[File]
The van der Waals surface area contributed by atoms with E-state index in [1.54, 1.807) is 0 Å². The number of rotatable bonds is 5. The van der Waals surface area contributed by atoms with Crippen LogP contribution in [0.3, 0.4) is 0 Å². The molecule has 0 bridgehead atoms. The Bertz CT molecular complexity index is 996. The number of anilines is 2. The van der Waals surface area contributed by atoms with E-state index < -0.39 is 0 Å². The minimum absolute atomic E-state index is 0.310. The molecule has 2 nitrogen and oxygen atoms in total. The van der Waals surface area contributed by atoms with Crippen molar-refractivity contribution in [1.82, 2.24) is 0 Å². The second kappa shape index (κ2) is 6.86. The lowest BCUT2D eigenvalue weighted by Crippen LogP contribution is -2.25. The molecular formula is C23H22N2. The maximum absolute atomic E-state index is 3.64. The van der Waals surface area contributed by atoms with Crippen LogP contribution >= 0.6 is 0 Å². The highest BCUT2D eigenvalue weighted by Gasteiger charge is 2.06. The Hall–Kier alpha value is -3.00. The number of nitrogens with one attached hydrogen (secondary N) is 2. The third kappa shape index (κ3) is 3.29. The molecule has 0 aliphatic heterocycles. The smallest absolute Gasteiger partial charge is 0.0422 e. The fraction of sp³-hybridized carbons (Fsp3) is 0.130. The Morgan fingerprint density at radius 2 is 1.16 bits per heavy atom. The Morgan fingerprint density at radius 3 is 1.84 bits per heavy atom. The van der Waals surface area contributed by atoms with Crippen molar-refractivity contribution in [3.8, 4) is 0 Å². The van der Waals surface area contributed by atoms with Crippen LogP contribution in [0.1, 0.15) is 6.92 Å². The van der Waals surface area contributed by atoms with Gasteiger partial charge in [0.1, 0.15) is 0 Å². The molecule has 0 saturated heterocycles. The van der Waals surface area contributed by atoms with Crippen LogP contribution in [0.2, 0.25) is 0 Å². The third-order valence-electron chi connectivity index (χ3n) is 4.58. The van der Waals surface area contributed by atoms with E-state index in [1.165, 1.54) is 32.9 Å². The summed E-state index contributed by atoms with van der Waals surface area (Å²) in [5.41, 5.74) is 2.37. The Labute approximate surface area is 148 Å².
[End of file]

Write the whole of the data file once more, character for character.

The van der Waals surface area contributed by atoms with E-state index in [1.54, 1.807) is 0 Å². The number of rotatable bonds is 5. The van der Waals surface area contributed by atoms with Crippen LogP contribution in [0.3, 0.4) is 0 Å². The molecule has 0 bridgehead atoms. The Bertz CT molecular complexity index is 996. The number of anilines is 2. The van der Waals surface area contributed by atoms with E-state index < -0.39 is 0 Å². The minimum absolute atomic E-state index is 0.310. The molecule has 2 nitrogen and oxygen atoms in total. The van der Waals surface area contributed by atoms with Crippen molar-refractivity contribution in [1.82, 2.24) is 0 Å². The second kappa shape index (κ2) is 6.86. The lowest BCUT2D eigenvalue weighted by Crippen LogP contribution is -2.25. The molecular formula is C23H22N2. The maximum absolute atomic E-state index is 3.64. The van der Waals surface area contributed by atoms with Crippen LogP contribution >= 0.6 is 0 Å². The highest BCUT2D eigenvalue weighted by Gasteiger charge is 2.06. The Hall–Kier alpha value is -3.00. The number of nitrogens with one attached hydrogen (secondary N) is 2. The third kappa shape index (κ3) is 3.29. The molecule has 0 aliphatic heterocycles. The smallest absolute Gasteiger partial charge is 0.0422 e. The fraction of sp³-hybridized carbons (Fsp3) is 0.130. The Morgan fingerprint density at radius 2 is 1.16 bits per heavy atom. The Morgan fingerprint density at radius 3 is 1.84 bits per heavy atom. The van der Waals surface area contributed by atoms with Crippen molar-refractivity contribution in [3.8, 4) is 0 Å². The van der Waals surface area contributed by atoms with Crippen LogP contribution in [0.1, 0.15) is 6.92 Å². The van der Waals surface area contributed by atoms with Gasteiger partial charge in [0.1, 0.15) is 0 Å². The molecule has 0 saturated heterocycles. The van der Waals surface area contributed by atoms with Crippen LogP contribution in [0.2, 0.25) is 0 Å². The third-order valence-electron chi connectivity index (χ3n) is 4.58. The van der Waals surface area contributed by atoms with E-state index in [1.165, 1.54) is 32.9 Å². The summed E-state index contributed by atoms with van der Waals surface area (Å²) in [5.41, 5.74) is 2.37. The Labute approximate surface area is 148 Å².